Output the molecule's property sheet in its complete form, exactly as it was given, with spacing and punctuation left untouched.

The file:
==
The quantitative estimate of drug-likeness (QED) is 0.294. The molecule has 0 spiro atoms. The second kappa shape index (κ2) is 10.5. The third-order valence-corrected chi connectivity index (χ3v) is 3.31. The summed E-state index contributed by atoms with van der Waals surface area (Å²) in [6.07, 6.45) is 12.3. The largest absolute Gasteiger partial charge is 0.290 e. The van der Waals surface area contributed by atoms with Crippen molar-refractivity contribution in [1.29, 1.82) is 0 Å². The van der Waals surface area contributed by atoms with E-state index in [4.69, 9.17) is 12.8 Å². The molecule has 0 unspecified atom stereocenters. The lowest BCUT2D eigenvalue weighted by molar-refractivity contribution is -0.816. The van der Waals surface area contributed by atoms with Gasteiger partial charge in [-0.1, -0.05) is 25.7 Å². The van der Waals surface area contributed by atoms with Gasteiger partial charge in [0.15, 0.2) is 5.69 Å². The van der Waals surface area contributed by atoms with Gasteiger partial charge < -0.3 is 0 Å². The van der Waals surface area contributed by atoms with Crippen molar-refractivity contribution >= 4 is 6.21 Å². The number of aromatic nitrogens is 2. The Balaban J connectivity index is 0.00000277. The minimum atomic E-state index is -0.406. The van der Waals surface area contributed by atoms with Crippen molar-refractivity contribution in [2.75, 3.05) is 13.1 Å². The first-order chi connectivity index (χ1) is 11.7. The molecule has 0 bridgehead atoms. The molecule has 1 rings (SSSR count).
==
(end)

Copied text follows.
The quantitative estimate of drug-likeness (QED) is 0.294. The molecule has 0 spiro atoms. The second kappa shape index (κ2) is 10.5. The third-order valence-corrected chi connectivity index (χ3v) is 3.31. The summed E-state index contributed by atoms with van der Waals surface area (Å²) in [6.07, 6.45) is 12.3. The largest absolute Gasteiger partial charge is 0.290 e. The van der Waals surface area contributed by atoms with Crippen molar-refractivity contribution in [1.29, 1.82) is 0 Å². The van der Waals surface area contributed by atoms with E-state index in [4.69, 9.17) is 12.8 Å². The molecule has 0 unspecified atom stereocenters. The lowest BCUT2D eigenvalue weighted by molar-refractivity contribution is -0.816. The van der Waals surface area contributed by atoms with Gasteiger partial charge in [-0.1, -0.05) is 25.7 Å². The van der Waals surface area contributed by atoms with Gasteiger partial charge in [0.15, 0.2) is 5.69 Å². The van der Waals surface area contributed by atoms with Gasteiger partial charge < -0.3 is 0 Å². The van der Waals surface area contributed by atoms with Crippen molar-refractivity contribution >= 4 is 6.21 Å². The number of aromatic nitrogens is 2. The Balaban J connectivity index is 0.00000277. The minimum atomic E-state index is -0.406. The van der Waals surface area contributed by atoms with Crippen molar-refractivity contribution in [2.75, 3.05) is 13.1 Å². The first-order chi connectivity index (χ1) is 11.7. The molecule has 0 bridgehead atoms. The molecule has 1 rings (SSSR count).